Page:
Did I put my kids in orchestra because I thought they were going to become professional musicians? Of course not. Like most parents, I wanted my children to have the experience of learning an instrument and performing in front of an audience. I thought the self-discipline required for practice would be good for them and I thought that playing an instrument might enhance mental agility. But most of all, what I love about the orchestra program in the Charlottesville schools, is the music. They make beautiful music. I enjoy listening to it, and my kids enjoy playing it. It's about beauty, and you can't force beauty to relate to the real world or to career skills.

That's the other thing. In aligning content with real life, the assistant superintendent said, we will be preparing our children with career skills. OK, careers are good, and of course we want our children to have successful careers, but if the main focus of K-12 education becomes careers and job skills, then we have replaced education with vocational training.


  1. I agree with you on all points. I almost got the sense that Ms. I. was preparing us for the demise of arts in the curriculum. I don't think that's what she meant, but that's certainly what came across.

    The larger issue is that she stood up there and talked at us for nearly half an hour, saying a whole lot of nothing. But, boy, wasn't all that hot air impressive?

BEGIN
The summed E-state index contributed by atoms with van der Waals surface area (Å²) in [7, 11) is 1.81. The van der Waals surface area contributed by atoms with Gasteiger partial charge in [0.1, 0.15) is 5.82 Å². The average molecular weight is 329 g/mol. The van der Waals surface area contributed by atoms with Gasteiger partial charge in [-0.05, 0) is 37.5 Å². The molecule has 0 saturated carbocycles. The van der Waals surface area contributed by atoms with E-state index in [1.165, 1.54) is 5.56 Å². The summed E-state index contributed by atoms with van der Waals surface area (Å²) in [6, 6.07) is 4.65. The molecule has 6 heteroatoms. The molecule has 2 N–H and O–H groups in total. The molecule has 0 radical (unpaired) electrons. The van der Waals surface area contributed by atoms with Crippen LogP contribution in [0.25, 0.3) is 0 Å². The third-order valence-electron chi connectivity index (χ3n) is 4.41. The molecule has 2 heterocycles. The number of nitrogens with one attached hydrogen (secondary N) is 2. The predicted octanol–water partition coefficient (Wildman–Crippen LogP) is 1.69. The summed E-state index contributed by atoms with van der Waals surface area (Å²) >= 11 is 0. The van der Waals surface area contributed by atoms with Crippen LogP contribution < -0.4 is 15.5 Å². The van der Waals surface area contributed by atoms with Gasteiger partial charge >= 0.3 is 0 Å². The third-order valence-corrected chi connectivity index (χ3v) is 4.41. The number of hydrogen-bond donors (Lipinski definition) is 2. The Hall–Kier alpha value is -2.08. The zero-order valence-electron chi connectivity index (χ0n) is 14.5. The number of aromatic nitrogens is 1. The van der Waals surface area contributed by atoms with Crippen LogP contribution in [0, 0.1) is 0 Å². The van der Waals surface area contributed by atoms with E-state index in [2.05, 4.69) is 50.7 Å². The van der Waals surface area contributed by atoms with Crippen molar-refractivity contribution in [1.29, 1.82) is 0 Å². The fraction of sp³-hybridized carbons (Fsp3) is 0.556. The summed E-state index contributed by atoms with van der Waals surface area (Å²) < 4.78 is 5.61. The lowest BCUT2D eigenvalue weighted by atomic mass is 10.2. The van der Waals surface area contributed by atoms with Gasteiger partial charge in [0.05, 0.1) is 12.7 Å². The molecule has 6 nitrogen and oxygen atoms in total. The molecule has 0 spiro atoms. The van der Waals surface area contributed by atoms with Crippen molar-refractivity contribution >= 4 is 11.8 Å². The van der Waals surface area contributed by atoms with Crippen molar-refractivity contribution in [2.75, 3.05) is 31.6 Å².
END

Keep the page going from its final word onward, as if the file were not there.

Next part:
I also came away from last night's forum with the very real sense that central office knows what direction they want to go and that that they're just having the forums to see if there's any real public outcry against their preferred plan. Yes, I went into the forum with that thought already in place, but walked out with it affirmed by everything I read and heard.

  2. What a great post. My kids are in public school in Georgia not Virginia, but I get where you're coming from.

    I think one of the most important things kids need to learn in the internet age is the evaluation of sources. Wikipedia is not a legitimate source!

    My daughter who is 13 loves to tell us little "facts" she's learned from the web or her friends who've learned it from the web. She is the daughter of two of the most questioning people you'll ever meet, and yet she believes all of this crap until we force her to do a little research on it.

  3. Amen. There is "knowledge" and there is "education." "Learning" and "training." Not always the same. As a former teacher, I despise the jargon that passes for curriculum development these days.